Digital World Freedom: Digital Video Broadcasting and DRM

The Electronic Frontier Foundation, the only public interest group attending Digital Video Broadcasting’s closed technical meetings, just reported some feedbacks on these meetings, quite harmful indeed.

Today, consumers can digitally record their favorite television shows, move recordings to portable video players, excerpt a small clip to include in a home video, and much more. The digital television transition promises innovation and competition in even more great gadgets that will give consumers unparalleled control over their media.

But an inter-industry organization that creates television and video specifications used in Europe, Australia, and much of Africa and Asia is laying the foundation for a far different future — one in which major content providers get a veto over innovation and consumers face draconian digital rights management (DRM) restrictions on the use of TV content. At the behest of American movie and television studios, the Digital Video Broadcasting Project (DVB) is devising standards to ensure that digital television devices obey content providers’ commands rather than consumers’ desires. These restrictions will take away consumers’ rights and abilities to use lawfully-acquired content so that each use can be sold back to them piecemeal.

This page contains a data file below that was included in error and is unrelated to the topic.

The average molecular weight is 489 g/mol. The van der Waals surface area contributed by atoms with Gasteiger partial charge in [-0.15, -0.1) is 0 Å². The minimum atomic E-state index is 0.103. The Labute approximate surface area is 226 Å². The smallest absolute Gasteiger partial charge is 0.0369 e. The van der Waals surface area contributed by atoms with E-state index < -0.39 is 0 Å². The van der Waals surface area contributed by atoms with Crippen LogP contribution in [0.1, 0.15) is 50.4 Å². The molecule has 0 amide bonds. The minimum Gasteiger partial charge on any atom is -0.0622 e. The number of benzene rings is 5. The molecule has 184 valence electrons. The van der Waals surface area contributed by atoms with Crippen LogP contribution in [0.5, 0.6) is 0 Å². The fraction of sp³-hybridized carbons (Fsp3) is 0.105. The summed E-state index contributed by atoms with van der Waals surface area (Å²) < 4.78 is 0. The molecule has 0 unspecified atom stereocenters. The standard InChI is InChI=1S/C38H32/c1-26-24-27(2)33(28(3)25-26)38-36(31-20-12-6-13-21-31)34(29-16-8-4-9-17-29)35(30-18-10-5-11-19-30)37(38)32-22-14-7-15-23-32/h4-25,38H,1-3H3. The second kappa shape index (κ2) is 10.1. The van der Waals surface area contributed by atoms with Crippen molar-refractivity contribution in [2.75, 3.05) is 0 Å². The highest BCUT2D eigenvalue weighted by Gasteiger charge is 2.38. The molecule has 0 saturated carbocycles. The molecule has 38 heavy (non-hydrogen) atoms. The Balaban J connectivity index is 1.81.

Consumers would never choose this future, so Hollywood will try to force it on them by regulatory fiat. DVB’s imprimatur may put restrictive standards on the fast-track to becoming legally-enforced mandates, and existing laws already limit evasion of DRM even for lawful purposes. In effect, private DRM standards will trump national laws that have traditionally protected the public’s interests and carefully circumscribed copyright holders’ rights.

Hollywood has long pursued this goal in the U.S., but its schemes in DVB have taken place behind the public’s back and outside of scrutiny by elected officials. In this paper, we will summarize and expose Hollywood’s plan.

Read the full article, or download the paper.

Technorati Tags: digital freedom, DVB, EFF, DRM